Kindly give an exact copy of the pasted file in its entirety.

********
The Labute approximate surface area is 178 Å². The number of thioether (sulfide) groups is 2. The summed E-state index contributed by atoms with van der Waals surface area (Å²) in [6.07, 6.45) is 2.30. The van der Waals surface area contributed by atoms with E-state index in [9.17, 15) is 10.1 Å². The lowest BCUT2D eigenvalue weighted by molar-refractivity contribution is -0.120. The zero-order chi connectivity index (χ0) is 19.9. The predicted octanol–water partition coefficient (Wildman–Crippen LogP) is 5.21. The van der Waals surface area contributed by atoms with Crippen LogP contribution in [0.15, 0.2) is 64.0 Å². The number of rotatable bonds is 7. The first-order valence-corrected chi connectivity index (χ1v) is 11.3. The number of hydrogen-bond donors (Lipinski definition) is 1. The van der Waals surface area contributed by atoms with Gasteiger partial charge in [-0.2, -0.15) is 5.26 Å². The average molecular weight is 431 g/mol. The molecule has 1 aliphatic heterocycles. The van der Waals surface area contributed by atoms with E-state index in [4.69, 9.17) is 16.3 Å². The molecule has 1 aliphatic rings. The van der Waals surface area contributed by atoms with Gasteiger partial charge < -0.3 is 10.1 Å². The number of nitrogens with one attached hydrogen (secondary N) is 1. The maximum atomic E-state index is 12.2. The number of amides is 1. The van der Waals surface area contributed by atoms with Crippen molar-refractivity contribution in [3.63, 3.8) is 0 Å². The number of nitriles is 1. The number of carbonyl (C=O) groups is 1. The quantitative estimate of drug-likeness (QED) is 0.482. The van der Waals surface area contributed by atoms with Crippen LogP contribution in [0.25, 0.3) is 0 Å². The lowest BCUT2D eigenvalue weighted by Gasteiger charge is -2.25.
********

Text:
The Labute approximate surface area is 178 Å². The number of thioether (sulfide) groups is 2. The summed E-state index contributed by atoms with van der Waals surface area (Å²) in [6.07, 6.45) is 2.30. The van der Waals surface area contributed by atoms with E-state index in [9.17, 15) is 10.1 Å². The lowest BCUT2D eigenvalue weighted by molar-refractivity contribution is -0.120. The zero-order chi connectivity index (χ0) is 19.9. The predicted octanol–water partition coefficient (Wildman–Crippen LogP) is 5.21. The van der Waals surface area contributed by atoms with Crippen LogP contribution in [0.15, 0.2) is 64.0 Å². The number of rotatable bonds is 7. The first-order valence-corrected chi connectivity index (χ1v) is 11.3. The number of hydrogen-bond donors (Lipinski definition) is 1. The van der Waals surface area contributed by atoms with Gasteiger partial charge in [-0.2, -0.15) is 5.26 Å². The average molecular weight is 431 g/mol. The molecule has 1 aliphatic heterocycles. The van der Waals surface area contributed by atoms with E-state index in [4.69, 9.17) is 16.3 Å². The molecule has 1 aliphatic rings. The van der Waals surface area contributed by atoms with Gasteiger partial charge < -0.3 is 10.1 Å². The number of nitrogens with one attached hydrogen (secondary N) is 1. The maximum atomic E-state index is 12.2. The number of amides is 1. The van der Waals surface area contributed by atoms with Crippen molar-refractivity contribution in [3.63, 3.8) is 0 Å². The number of nitriles is 1. The number of carbonyl (C=O) groups is 1. The quantitative estimate of drug-likeness (QED) is 0.482. The van der Waals surface area contributed by atoms with Crippen LogP contribution in [0.25, 0.3) is 0 Å². The lowest BCUT2D eigenvalue weighted by Gasteiger charge is -2.25.